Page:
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Inauguration Day may be upon us, but proceed with caution before making your political views known in the office.
It’s actually not illegal in the US for bosses to terminate employees based on speech.
But what about the First Amendment? Well, as Sydney Ember at The New York Times reported in 2016, the Bill of Rights doesn’t protect workers in the private sector from being fired over speech in or outside the workplace – it only prevents the government from infringing upon citizens’ speech, according to the blog of the law firm Parks, Chesin, and Walbert.
According to the nonprofit Workplace Fairness: “Political activity retaliation is not covered by the federal laws that generally prohibit retaliation based on race, color, sex, religion, national origin, age, and disability for private employers, or by the laws protecting against retaliation on the basis of union or concerted activity.”
That doesn’t mean your manager is necessarily held to the same standards. The Supreme Court’s 2010 Citizens United decision allowed companies to endorse and campaign for political candidates. This means, in most cases, your boss can send out a mass email encouraging you to support a certain politician, according to Steven Greenhouse writing for The New York Times. But as CBS News reports, states including Kentucky, Ohio, Pennsylvania, and West Virginia ban “businesses from posting notices saying that they will be shut down if a particular candidate is victorious at the ballot box.”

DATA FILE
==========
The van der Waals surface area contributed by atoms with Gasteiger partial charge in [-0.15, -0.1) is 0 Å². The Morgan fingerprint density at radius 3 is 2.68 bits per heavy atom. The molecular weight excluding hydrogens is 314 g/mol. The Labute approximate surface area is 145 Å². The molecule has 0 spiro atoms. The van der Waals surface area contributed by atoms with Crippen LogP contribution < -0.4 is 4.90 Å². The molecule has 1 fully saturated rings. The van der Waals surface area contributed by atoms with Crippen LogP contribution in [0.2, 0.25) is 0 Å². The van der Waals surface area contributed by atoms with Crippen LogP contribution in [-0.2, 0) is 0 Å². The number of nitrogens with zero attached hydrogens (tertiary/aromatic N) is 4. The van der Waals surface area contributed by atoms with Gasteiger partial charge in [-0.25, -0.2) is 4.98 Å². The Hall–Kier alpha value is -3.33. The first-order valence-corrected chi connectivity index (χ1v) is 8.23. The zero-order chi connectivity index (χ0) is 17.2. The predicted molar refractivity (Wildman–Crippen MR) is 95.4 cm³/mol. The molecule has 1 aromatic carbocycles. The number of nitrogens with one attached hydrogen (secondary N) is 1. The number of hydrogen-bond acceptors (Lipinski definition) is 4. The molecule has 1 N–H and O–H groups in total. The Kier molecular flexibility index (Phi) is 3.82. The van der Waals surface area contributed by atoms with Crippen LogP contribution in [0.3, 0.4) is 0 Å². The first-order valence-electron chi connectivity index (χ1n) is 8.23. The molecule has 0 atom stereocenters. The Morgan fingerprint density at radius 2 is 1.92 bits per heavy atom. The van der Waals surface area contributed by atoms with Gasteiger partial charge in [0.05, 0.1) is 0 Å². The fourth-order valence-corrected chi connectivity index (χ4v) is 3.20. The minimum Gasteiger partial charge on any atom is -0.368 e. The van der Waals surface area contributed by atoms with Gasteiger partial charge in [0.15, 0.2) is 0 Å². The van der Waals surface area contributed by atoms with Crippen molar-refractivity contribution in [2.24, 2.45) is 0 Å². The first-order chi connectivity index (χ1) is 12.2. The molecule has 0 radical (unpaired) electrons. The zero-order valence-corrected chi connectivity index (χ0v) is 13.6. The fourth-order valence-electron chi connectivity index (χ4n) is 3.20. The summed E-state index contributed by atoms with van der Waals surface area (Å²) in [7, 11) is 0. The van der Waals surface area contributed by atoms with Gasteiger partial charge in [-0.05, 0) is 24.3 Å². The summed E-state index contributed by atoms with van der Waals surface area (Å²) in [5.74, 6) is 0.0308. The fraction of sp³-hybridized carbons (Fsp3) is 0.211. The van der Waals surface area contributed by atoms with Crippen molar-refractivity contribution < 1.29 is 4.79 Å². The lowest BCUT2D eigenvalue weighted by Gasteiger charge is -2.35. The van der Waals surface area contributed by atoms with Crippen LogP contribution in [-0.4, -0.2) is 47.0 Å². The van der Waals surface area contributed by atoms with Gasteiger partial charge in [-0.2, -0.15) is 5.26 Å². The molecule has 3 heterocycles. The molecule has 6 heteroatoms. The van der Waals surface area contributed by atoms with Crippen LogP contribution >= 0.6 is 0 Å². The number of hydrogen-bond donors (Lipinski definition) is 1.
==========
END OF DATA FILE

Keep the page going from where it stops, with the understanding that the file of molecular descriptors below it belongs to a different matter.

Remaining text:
Note that your boss can try to influence your vote, but he or she cannot ultimately force you to choose a certain candidate – voting is private, after all.
In some states, including New York and California, bosses can influence their workers’ votes only within limits and cannot discriminate based on employees’ political activities or beliefs unless it interferes with their work. Government workers tend to enjoy more free speech in the workplace.
According to a 2016 Harvard University study, 25% of 1,032 survey respondents said their bosses had sent them politically focused messages. Seventy percent of participants said there should be limits on political campaigning at work.
No matter what, it’s probably best to leave the politics outside the office whenever possible. As Rachel Gillett previously reported for Business Insider, “As an employee expressing yourself at work, you have fewer protections than you’d think – and if your boss doesn’t like what they hear, you could get fired for it.”
So tread with caution.